The beatitudes then are observations from the Lord Himself of what a broken human life looks like when it is voluntarily and intentionally lived out in submission to the Reign of God here and now. Lived properly, such a life will grow in spiritual health and vitality as that life progresses through this fallen world.

This is Pennington’s clear thesis, accords with the broader proposition of Dallas Willard in his many writings, and is precisely what the Lord Jesus says in the beatitudes. The Lord goes on to flesh this idea out in the body of His Sermon on the Mount with multiple calls to ethical living on the part of his followers.  And of course, this falls in line with what the Apostle Paul says later in the first century about living life in the Spirit rather than in the flesh.

Such a life is available to all human beings, not just the poor, destitute, and socially ostracized. Such a life moves one into an ever-increasing “blessedness” as it repudiates self-reliance, takes on the mind of Christ, renounces the flesh, lives by the Spirit, and leans into the kingdom of God right here, right now.

Pennington repudiates the notion, as I also do, that the beatitudes hold out the promise of a heavenly prize that will eventually overturn present human miseries but, at the same time, offer nothing in the present to begin the healing process among the followers of Jesus Christ.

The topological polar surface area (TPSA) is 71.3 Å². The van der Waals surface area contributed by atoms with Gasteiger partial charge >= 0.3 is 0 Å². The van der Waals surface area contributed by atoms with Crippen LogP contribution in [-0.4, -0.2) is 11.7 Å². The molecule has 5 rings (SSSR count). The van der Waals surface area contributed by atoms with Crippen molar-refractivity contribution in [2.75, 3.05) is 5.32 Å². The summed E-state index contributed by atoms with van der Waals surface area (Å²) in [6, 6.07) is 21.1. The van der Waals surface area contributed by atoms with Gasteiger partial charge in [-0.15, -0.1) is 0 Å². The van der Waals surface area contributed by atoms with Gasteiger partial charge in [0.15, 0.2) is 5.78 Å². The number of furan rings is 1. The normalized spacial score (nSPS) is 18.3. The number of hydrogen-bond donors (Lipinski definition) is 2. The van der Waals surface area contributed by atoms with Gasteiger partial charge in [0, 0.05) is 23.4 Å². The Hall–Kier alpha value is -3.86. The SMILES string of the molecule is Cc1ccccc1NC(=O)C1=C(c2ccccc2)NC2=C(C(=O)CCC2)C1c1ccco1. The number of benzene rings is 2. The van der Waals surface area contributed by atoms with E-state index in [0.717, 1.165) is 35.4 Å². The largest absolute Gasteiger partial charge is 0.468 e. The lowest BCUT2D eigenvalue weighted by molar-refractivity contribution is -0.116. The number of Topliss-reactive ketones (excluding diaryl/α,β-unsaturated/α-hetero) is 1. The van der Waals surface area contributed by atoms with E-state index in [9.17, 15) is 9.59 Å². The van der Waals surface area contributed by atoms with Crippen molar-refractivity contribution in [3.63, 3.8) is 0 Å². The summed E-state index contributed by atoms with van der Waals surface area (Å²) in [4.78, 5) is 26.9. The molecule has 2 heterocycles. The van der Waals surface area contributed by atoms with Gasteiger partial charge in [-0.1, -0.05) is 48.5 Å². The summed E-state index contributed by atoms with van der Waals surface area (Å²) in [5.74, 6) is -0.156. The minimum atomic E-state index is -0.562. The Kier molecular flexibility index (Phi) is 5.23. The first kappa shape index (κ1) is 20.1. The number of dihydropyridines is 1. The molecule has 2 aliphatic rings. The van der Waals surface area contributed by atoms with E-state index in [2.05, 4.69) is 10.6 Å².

It is my thesis that the beatitudes, along with the Sermon on the Mount and Christianity as a whole, offer broken human beings hope, recovery, restoration, and newness of life right here and right now. If that were not true, why would anyone want to become a disciple of Christ in the first place? I suppose it would be to go to heaven when one dies. But this leaves little incentive to put any real effort into becoming a better disciple of Christ here and now.[7]

For Pennington, it is crucial to grasp that the Sermon on the Mount is oriented not only toward our ultimate salvation lying on the horizon but also toward the cultivation of wisdom and healthy spiritual living in the here and now. And again, Willard agrees wholeheartedly. Why else would he write multiple books on spiritual transformation?

In short, the “blessings” of the beatitudes are descriptions of what it looks like to be living well in the present. To use Pennington’s word, those who live out the beatitudes are those who flourish in the here and now and who will flourish in the world to come.

Concluding Remarks.

The beatitudes are the introduction to Jesus’ Sermon on the Mount. As such, they introduce what follows in the material to come.

In a class I teach, following John Baker’s Book, Life’s Healing Choices,[8] we isolate the beatitudes from the remainder of the Sermon on the Mount. This is a very common practice among Bible students – the beatitudes are looked at apart from the remainder of the message contained in the Sermon on the Mount and apart from the teaching of the rest of the New Testament. I am of the opinion that we must be careful in using this approach to the beatitudes.